Transhumanism is a futuristic religion that exalts technology as the highest power. The movement’s goal is to merge man with machine. Their wildest prophecies seem ridiculous at first, until you consider the dizzying advances in bionics, robotics, neuroprosthetics, virtual reality, artificial intelligence, and genetic engineering.
Prominent figures gathered at the TransVision 2021 conference in Madrid over the weekend. Listening to the proceedings online, I heard a broad range of totalizing schemes. There were no Luddites or Amish onstage, but of course, Spain is a long haul for a horse-and-buggy. Besides, no unvaccinated person can legally cross the Spanish border.
Transhumanists hold that the human condition of ignorance, loneliness, sadness, disease, old age, and death can be transcended through improved gadgetry. Many believe tribalism will also be eliminated — perhaps through brain implants — but this elite clique tends to be so convicted, legacy humans will have no say in the matter.
Their radical ideas are hardly marginal. Transhuman values have been implicitly embraced by the world’s wealthiest technologists. Consider Bill Gates pushing universal jabs, Jeff Bezos’s quest for “life extension,” Elon Musk’s proposed brain implants, Mark Zuckerberg’s forays into the Metaverse, and Eric Schmidt’s plans for an American technocracy racing against China.
If Big Tech is the established church, transhumanists are Desert Fathers in the wilderness.
The Cult of the Singularity
Naturally, the dominant tone at TransVision was set by hardcore transhumanists: Max and Natasha More, José Cordeiro, David Wood, Jerome Glenn, Phillipe van Nedervelde, Ben Goertzel, Aubrey de Grey, Bill Faloon, and even in his absence, Ray Kurzweil, a top R&D director at Google and founder of Singularity University. Each proponent has a unique angle, but they converge on a shared mythos.
Allowing for variation, transhumanists confess there is no God but the future Computer God. They believe neuroprosthetics will allow communion with this artificial deity. They believe robot companions should be normalized. They believe longevity tech will confer approximate immortality. They believe virtual reality provides a life worth living. Above all, they believe the Singularity is near.
According to the Cult of the Singularity and its prophet, Ray Kurzweil, we’ll see artificial general intelligence by 2029. Unlike narrow algorithms performing specific tasks, AGI will be robust cognition enacted by neural networks, far faster than any human brain.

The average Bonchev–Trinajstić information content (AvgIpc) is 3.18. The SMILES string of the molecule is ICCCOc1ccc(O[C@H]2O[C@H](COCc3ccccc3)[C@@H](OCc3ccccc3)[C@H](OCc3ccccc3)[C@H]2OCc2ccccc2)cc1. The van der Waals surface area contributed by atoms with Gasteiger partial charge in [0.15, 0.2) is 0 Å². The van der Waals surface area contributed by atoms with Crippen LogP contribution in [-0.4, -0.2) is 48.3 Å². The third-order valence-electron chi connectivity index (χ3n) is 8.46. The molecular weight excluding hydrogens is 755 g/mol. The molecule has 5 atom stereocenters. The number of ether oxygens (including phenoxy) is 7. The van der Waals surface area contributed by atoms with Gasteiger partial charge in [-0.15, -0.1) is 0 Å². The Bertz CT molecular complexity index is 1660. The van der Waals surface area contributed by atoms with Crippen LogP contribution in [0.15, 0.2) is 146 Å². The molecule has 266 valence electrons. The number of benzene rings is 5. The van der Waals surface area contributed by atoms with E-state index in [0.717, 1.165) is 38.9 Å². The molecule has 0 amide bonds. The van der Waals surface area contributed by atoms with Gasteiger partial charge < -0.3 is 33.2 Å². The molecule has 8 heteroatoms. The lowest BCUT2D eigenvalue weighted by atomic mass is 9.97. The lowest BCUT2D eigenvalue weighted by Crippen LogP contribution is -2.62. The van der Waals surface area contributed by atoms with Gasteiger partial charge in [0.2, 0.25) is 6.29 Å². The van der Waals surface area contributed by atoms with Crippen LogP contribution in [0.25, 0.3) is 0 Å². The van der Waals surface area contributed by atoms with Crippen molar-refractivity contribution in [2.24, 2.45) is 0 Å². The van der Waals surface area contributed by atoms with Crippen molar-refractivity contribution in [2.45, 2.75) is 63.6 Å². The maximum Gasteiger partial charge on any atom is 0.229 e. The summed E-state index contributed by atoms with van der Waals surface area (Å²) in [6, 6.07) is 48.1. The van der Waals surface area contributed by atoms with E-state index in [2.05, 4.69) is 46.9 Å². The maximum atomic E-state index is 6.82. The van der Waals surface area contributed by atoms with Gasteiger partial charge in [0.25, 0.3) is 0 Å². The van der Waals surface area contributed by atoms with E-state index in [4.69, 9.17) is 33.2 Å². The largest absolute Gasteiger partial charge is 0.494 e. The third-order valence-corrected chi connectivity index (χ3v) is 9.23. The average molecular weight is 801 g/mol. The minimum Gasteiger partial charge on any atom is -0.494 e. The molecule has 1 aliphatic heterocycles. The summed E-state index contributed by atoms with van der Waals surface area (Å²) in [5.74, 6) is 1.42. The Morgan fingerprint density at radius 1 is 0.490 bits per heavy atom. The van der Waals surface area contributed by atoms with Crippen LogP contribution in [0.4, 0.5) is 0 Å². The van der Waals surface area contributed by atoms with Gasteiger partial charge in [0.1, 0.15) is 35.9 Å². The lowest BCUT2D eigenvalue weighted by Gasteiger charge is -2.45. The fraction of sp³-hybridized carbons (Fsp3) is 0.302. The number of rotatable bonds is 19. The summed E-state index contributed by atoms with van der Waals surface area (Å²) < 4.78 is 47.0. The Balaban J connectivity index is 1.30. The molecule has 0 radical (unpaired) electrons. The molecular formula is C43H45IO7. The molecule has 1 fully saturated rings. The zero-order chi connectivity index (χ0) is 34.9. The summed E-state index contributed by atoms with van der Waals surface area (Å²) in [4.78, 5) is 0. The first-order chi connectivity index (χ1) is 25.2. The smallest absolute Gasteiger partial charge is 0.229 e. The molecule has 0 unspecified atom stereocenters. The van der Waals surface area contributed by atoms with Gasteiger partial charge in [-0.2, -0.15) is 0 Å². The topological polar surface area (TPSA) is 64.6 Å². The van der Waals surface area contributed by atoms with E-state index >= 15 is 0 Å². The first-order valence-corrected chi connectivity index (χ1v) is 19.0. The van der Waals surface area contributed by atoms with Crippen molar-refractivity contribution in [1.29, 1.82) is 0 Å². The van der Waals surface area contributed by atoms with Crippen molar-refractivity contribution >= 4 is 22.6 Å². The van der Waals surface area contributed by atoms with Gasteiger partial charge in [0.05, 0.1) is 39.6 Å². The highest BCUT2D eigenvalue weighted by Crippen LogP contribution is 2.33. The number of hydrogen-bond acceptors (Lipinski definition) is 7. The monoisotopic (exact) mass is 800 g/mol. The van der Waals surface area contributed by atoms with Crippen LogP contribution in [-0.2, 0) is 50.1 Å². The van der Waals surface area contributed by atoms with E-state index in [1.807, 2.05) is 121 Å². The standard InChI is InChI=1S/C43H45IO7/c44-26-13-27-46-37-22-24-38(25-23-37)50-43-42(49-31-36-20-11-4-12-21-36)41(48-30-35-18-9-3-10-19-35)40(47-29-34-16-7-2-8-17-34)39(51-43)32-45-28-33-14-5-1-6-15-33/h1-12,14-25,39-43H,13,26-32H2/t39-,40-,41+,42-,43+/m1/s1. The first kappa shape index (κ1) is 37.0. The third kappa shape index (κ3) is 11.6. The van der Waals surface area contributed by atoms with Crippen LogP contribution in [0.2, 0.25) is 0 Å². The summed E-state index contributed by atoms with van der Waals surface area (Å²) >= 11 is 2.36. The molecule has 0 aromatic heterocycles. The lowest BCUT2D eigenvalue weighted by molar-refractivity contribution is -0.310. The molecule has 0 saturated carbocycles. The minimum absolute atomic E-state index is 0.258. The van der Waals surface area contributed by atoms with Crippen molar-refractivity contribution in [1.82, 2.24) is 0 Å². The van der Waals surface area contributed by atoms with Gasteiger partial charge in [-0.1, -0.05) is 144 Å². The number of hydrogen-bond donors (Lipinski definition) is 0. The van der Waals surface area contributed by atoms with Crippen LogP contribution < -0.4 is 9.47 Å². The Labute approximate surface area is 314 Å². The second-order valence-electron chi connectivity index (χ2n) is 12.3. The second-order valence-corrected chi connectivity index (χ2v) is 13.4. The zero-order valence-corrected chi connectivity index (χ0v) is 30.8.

By 2045 (or 2049), we will hit the Singularity — when artificial superintelligence surpasses human intellect to the point we cannot comprehend its output. Purely organic humans will be left in the smart dust. Our only chance for long-term survival is to fuse our minds and bodies with the All-Powerful Machine — to become a new posthuman species.
Therefore, our meaning in life is to make sure the future Computer God is benevolent, while we still have time. (In most cases, “benevolent” is synonymous with “lefty globalist.”) Today’s machine learning systems are prompted by programmers, then trained with our language and behavior via mass data extraction.
As computers advance to superintelligence, the story goes, their output will tilt toward humanity’s moral compass. Eventually, this digital deity may colonize distant galaxies — turning all usable matter into computerized mind — so our actions today might determine the fate of the entire universe.
I’m reminded of the subterranean mutants who worshiped the atom bomb in “Beneath the Planet of the Apes.” Many mammals use tools to survive, but even a chimp knows better than to raise up a stick and call it “God.”
Technocracy and Its Discontents
Back on Earth, the early phase of this scheme is far from heaven. Just as the TV kept Americans pacified and glued to their couches, the digital revolution has profound demoralizing and dehumanizing effects.
To their credit, TransVision invited a handful of critics to ring alarm bells. The ethicist Sara Lumbreras discussed the devastating impact of smartphones and social media on attention span, memory, and self-control. “If you can just Google the information, why does it matter?” she asked. “Because remembering things is the only way that we can use that information for critical thinking and for creative thinking.”
Both transhumanists and Luddites see 24/7 reliance on smartphones as an early phase of our symbiosis with machines. For all the convenience gained, many schoolteachers worry that the shift to digital platforms is making kids antisocial and functionally illiterate. An entire generation is being lost to self-pleasure.
The Wireheading Myth